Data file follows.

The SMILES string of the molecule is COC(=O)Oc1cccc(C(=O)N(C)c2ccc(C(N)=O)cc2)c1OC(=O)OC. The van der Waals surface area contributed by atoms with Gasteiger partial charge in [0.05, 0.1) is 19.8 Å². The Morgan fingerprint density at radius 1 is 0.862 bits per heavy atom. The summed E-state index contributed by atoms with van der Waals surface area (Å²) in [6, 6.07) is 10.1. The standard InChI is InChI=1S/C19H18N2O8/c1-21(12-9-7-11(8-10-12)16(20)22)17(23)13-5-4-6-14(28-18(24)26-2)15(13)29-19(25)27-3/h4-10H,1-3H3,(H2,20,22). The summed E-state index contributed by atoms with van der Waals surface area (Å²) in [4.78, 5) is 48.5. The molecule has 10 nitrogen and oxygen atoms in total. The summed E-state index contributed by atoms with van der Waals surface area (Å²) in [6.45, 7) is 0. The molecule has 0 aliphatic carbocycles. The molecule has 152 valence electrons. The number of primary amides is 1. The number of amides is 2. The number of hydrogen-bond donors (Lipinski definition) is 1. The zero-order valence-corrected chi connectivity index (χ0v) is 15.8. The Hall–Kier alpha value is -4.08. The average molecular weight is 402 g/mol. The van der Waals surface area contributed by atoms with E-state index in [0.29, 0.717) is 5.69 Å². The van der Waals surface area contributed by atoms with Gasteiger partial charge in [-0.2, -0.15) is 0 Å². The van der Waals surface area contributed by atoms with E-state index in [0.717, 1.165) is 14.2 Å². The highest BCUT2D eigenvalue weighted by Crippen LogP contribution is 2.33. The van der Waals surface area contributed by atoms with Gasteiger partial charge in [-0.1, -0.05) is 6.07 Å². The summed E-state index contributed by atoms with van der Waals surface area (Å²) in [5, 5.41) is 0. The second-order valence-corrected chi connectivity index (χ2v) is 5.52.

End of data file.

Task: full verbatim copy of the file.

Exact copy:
The SMILES string of the molecule is COC(=O)Oc1cccc(C(=O)N(C)c2ccc(C(N)=O)cc2)c1OC(=O)OC. The van der Waals surface area contributed by atoms with Gasteiger partial charge in [0.05, 0.1) is 19.8 Å². The Morgan fingerprint density at radius 1 is 0.862 bits per heavy atom. The summed E-state index contributed by atoms with van der Waals surface area (Å²) in [6, 6.07) is 10.1. The standard InChI is InChI=1S/C19H18N2O8/c1-21(12-9-7-11(8-10-12)16(20)22)17(23)13-5-4-6-14(28-18(24)26-2)15(13)29-19(25)27-3/h4-10H,1-3H3,(H2,20,22). The summed E-state index contributed by atoms with van der Waals surface area (Å²) in [4.78, 5) is 48.5. The molecule has 10 nitrogen and oxygen atoms in total. The summed E-state index contributed by atoms with van der Waals surface area (Å²) in [6.45, 7) is 0. The molecule has 0 aliphatic carbocycles. The molecule has 152 valence electrons. The number of primary amides is 1. The number of amides is 2. The number of hydrogen-bond donors (Lipinski definition) is 1. The zero-order valence-corrected chi connectivity index (χ0v) is 15.8. The Hall–Kier alpha value is -4.08. The average molecular weight is 402 g/mol. The van der Waals surface area contributed by atoms with E-state index in [0.29, 0.717) is 5.69 Å². The van der Waals surface area contributed by atoms with Gasteiger partial charge in [-0.2, -0.15) is 0 Å². The van der Waals surface area contributed by atoms with E-state index in [0.717, 1.165) is 14.2 Å². The highest BCUT2D eigenvalue weighted by Crippen LogP contribution is 2.33. The van der Waals surface area contributed by atoms with Gasteiger partial charge in [-0.1, -0.05) is 6.07 Å². The summed E-state index contributed by atoms with van der Waals surface area (Å²) in [5, 5.41) is 0. The second-order valence-corrected chi connectivity index (χ2v) is 5.52.